Tom Haines

Banner day for Cessna Aircraft

May 6, 2008 by Thomas B. Haines, Editor in Chief

May 5–Quite a Cinco de Mayo for Cessna Aircraft. For perhaps the first time in the 80-year-old company’s history two new models had their first flights on the same day–sort of. The first flight of the CJ4 prototype business jet rocketed off of Wichita’s McConnell Air Force Base for a 2-hour and 22-minute test flight. Meanwhile, just a few thousand yards away under the approach path to McConnell, the first production model of the tiny Cessna SkyCatcher light sport aircraft put daylight under its tires as it lifted off from Cessna Aircraft Field Airport for a 30-minute flight.

As points of contrast, the CJ4 will cruise at a max speed of 435 knots while carrying 1,000 pounds of fuel and with a max payload of 2,100 pounds. The SkyCatcher is expected to breeze along at 118 knots (about the CJ4’s approach speed) while carrying about 144 pounds of fuel and a useful load of 490 pounds.

But, hey, they both have glass cockpits–the CJ4 sports a Collins Pro Line 21 system while the SkyCatcher panel hosts a Garmin G300.

Which would you rather have–high and fast or low and slow?


8 Responses to “Banner day for Cessna Aircraft”

  1. Phil Solomon Says:


    I fully understand the need to be very positive towards the successes of your advertizers and sponsors but as a journalist do you not think that it would behove you to ocassionally report something beyond official Cessna announcements. For example you might mention that Skycatchers that were scheduled to be in customers’ hands by fourth quarter 2008 are being told to expect a date more like 4th quarter 2011. You might also point out that a significant number of the deposits made for the Skycatcher were from Cessna pilot centers who were given no choice but place orders.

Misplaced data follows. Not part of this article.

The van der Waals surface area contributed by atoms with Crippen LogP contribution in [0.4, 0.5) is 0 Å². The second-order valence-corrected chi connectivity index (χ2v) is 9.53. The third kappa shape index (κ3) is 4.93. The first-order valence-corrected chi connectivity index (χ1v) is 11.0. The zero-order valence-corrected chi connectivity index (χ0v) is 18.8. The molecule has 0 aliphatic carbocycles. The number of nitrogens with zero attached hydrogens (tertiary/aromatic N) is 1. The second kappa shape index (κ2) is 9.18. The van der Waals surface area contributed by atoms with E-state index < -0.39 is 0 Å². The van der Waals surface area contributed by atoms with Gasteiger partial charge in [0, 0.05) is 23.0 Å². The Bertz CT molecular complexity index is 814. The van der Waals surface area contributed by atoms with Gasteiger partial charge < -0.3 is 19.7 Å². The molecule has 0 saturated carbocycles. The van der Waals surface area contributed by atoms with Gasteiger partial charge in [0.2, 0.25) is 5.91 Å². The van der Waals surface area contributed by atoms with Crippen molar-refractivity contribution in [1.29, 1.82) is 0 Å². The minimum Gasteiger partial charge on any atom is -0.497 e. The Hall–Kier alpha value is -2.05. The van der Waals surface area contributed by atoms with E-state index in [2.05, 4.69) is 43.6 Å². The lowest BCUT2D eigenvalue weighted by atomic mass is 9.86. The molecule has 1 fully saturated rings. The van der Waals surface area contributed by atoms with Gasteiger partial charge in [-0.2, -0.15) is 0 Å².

2. Rick Says:

    Thanks for the quick update on the CJ4 and the Skycatcher. Perhaps an interview with the pilots to get their handling impressions would have been interesting. Especially for the Skycatcher, since docile characteristics through the roundout and flare are critical to acceptance in the training role. Also, referencing the production delay mentioned by Phil Solomon, one can’t help wonder what the price of fuel will do to the light sport market by 2011. We’ve allowed the left in this country to own the oil production agenda for a long time. Sytematically choking off our own production and refining capability has helped make the price of aviation fuel prohibitive. If there is one pilot out there who still votes for the party that obstructs oil exploration and production, I’d urge that pilot to WAKE UP before all airplanes are in the Smithsonian.

  3. Tom Haines Says:


    Thanks for the comments. Cessna admits there has been confusion around delivery dates for the SkyCatcher. The official word from Cessna today is:

    “There has been some confusion with people who ordered SkyCatchers at Oshkosh in assuming the number that appeared on the electronic board we had set-up at the SkyCatcher display to be the serial number (production position) they would receive. In fact, we pre-allocated SkyCatcher delivery positions in advance of Oshkosh to our CPCs, CSTARs, Fleet customers and retail purchasers. This has resulted in some purchasers being disappointed in the preliminary delivery schedule information they were provided last month. When we are able to provide a more complete explanation of the situation most order holders understand, but obviously, almost everyone would like to be able to take delivery of their new SkyCatcher as soon as possible.”